Overview (For the Week Ending Wednesday, March 10, 2010)
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Since last Wednesday, March 3, natural gas spot prices posted declines at market locations across the lower 48 States as temperatures moderated. Warmer temperatures throughout most of the lower 48 States and continued strength in natural gas production likely contributed to falling natural gas prices. On the week, price decreases generally ranged between $0.09 and $0.59 per MMBtu, or about 2 to 11 percent, at most markets. However, the largest decline since last Wednesday occurred at the Florida citygate, where prices fell $1.02 per MMBtu on the week.
Weekly natural gas consumption fell in all market sectors, decreasing about 12 percent for the lower 48 States overall since last week. Natural gas consumption posted declines on the week in each of the major market sectors, with decreases ranging between 2 to 18 percent, according to BENTEK Energy Services, LLC. The largest declines in natural gas consumption occurred in the residential/commercial and electric power market sectors, which fell 18 percent and 9 percent, respectively. The declines in these sectors likely resulted from the decrease in space heating demand associated with moderating temperatures. Industrial demand fell about 2 percent on the week. Despite these declines, natural gas consumption in the lower 48 States was about 9 percent higher than year-prior levels.
Natural gas supplies decreased on the week, despite an increase in natural gas production. Natural gas supplies decreased by almost 2 percent since last week, as Canadian and liquefied natural gas (LNG) sendout posted significant declines, according to BENTEK. However, natural gas production increased by almost 1 percent on the week. The robustness of domestic natural gas production suggests that the natural gas market remains well-supplied overall. In contrast to the rest of the lower 48 States, Canadian imports in the West region increased by 2 percent on the week and were about 4 percent above year-prior levels for the same report week. Compared with last year at this time, current U.S. natural gas production is about 0.2 percent higher, while total pipeline and LNG imports were 7 percent lower and 22 percent higher, respectively.
Natural gas price declines since last Wednesday were generally less pronounced in western markets, where significant heating demand for natural gas provided some support for prices. With average temperatures in the West between 2 and 8 degrees below normal for the week ended March 9, 2010, according to the National Weather Service, weather-related demand for natural gas in the region likely contributed to the relative strength of prices in the region despite price declines on the region in the week. These colder temperatures likely account for the relative strength of Canadian imports in the West region exhibited during the week. Prices at most markets in the California, Arizona/Nevada, West Texas, and Rocky Mountains regions fell between 3 and 6 percent, compared with declines ranging between 7 and 17 percent, on average, in eastern markets. With prices in the eastern lower 48 States declining at a more rapid rate than in western markets, the basis differential between these points narrowed considerably. In fact, prices at the Pacific Gas and Electric (PG&E) Citygate in California were $5.02 per MMBtu yesterday (March 10), exceeding the price of $4.76 per MMBtu at the New York Citygate, in contrast to the more typical pricing pattern of prices in the Northeast exceeding California prices during this time of year.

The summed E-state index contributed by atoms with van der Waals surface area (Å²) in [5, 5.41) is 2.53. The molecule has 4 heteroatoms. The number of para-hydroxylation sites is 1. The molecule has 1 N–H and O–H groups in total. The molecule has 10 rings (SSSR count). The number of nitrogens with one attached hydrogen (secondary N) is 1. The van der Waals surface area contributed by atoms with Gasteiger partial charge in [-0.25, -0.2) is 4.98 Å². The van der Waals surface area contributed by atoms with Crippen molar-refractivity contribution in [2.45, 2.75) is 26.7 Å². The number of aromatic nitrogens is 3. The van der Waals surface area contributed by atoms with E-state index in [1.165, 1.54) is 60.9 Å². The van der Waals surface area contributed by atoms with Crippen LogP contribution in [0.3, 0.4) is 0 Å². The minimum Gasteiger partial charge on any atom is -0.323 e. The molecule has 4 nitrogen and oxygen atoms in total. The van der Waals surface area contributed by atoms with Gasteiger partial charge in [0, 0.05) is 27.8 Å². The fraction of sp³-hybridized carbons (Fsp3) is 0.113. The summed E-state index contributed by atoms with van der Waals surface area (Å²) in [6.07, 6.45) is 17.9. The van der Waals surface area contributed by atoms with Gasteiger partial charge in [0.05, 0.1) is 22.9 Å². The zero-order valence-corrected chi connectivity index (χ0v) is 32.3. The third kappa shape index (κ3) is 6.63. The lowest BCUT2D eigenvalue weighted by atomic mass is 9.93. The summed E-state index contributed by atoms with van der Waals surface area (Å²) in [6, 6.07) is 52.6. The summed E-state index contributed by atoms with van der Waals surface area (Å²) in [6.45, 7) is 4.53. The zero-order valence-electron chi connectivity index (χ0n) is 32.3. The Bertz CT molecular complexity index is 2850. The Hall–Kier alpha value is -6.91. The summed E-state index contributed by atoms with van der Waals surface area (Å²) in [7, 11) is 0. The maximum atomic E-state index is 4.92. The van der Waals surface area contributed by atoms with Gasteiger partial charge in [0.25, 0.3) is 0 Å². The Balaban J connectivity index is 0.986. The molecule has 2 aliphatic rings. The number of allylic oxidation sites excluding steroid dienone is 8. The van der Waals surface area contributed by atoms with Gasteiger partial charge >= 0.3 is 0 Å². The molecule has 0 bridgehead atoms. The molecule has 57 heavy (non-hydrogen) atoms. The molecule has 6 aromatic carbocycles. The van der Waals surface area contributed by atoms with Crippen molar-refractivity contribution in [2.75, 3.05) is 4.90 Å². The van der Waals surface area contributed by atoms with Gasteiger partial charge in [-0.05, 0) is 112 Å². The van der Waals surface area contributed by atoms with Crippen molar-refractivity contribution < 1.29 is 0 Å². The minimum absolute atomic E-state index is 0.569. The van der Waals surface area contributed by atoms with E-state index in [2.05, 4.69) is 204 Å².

Natural gas spot prices at the Henry Hub are trading above year-ago levels. Prices at market locations across the lower 48 States are trading at a premium to year-ago levels. At $4.44 per MMBtu in trading on March 10, prices at the Henry Hub were 13 percent, or $0.52, above year-ago levels. Elsewhere in the lower 48 States, natural gas spot prices at most markets were trading at about 8 to 61 percent below year-ago levels.
At the NYMEX, the prices for natural gas delivery contracts through March 2011 decreased between $0.19 and $0.21 per MMBtu, or about 3 to 4 percent, during the report week. On the week, the price of the April contract decreased 20 cents per MMBtu, or about 4 percent. Overall, prices for the 12-month futures strip averaged $5.14 per MMBtu as of Wednesday, March 10, falling about $0.20 per MMBtu, or about 4 percent on the week. With natural gas futures prices declining at a significantly slower rate than the Henry Hub spot price, the differential between the futures strip and the Henry Hub spot price increased to $0.67 per MMBtu. This pattern suggests that the marginal value of holding natural gas in storage may be rising as current heating demand for gas slackens, which could give natural gas suppliers an incentive to replenish inventory levels of natural gas held in storage.